Can you really achieve Zero Trust if you rely on passwords as the foundation for your security program?
In this video HYPR explores the the impact of taking a Passwordless approach to Zero Trust.
Zero Trust is an important security framework that defines how users inside and outside an organization must be authenticated and authorized to access corporate resources. At a high level, this means taking preventative and continuous measures to assess when, what and how users can access applications and data. Importantly the framework aims to do away with perimeter-based protection scheme and encourages a uniform model for trusted user access no matter where they are coming from.
Many companies are now dedicating significant resources to zero-trust initiatives. There are a number of great public case studies such as the Microsoft initiative or Google’s BeyondCorp program which focused on enabling secure remote access for employees without a VPN.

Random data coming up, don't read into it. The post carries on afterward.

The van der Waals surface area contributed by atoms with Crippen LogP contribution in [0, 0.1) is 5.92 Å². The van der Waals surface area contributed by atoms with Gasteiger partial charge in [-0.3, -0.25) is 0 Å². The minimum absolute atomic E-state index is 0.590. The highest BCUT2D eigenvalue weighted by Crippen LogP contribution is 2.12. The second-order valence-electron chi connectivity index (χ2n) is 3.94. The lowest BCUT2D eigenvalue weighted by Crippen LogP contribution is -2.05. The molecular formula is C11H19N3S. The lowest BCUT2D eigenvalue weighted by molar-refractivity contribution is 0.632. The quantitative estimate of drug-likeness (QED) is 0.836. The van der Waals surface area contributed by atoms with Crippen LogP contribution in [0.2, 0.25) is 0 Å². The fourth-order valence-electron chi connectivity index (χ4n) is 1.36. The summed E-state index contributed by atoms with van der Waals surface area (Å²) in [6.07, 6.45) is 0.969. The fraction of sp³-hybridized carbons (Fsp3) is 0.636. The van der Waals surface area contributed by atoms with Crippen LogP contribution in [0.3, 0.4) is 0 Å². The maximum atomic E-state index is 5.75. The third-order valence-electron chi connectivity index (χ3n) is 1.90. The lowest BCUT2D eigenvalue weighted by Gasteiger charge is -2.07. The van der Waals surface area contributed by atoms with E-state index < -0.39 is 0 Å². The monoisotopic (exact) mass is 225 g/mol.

As the term has grown in popularity, naturally so has vendor marketing. Many products in recent years have adopted some form of Zero-Trust messaging aimed at security practitioners. This marketing typically follows the formula of “What is Zero Trust and How Does our Product Fit into Your Budget?” The result is a predictable mix of tech jargon and attempts to shoehorn a product into a broader security program.
This guide does not attempt to position any particular product as a Zero Trust Solution. Rather, the intent is to establish a simple premise: Passwords make your Zero-Trust program slower, more expensive, and less effective.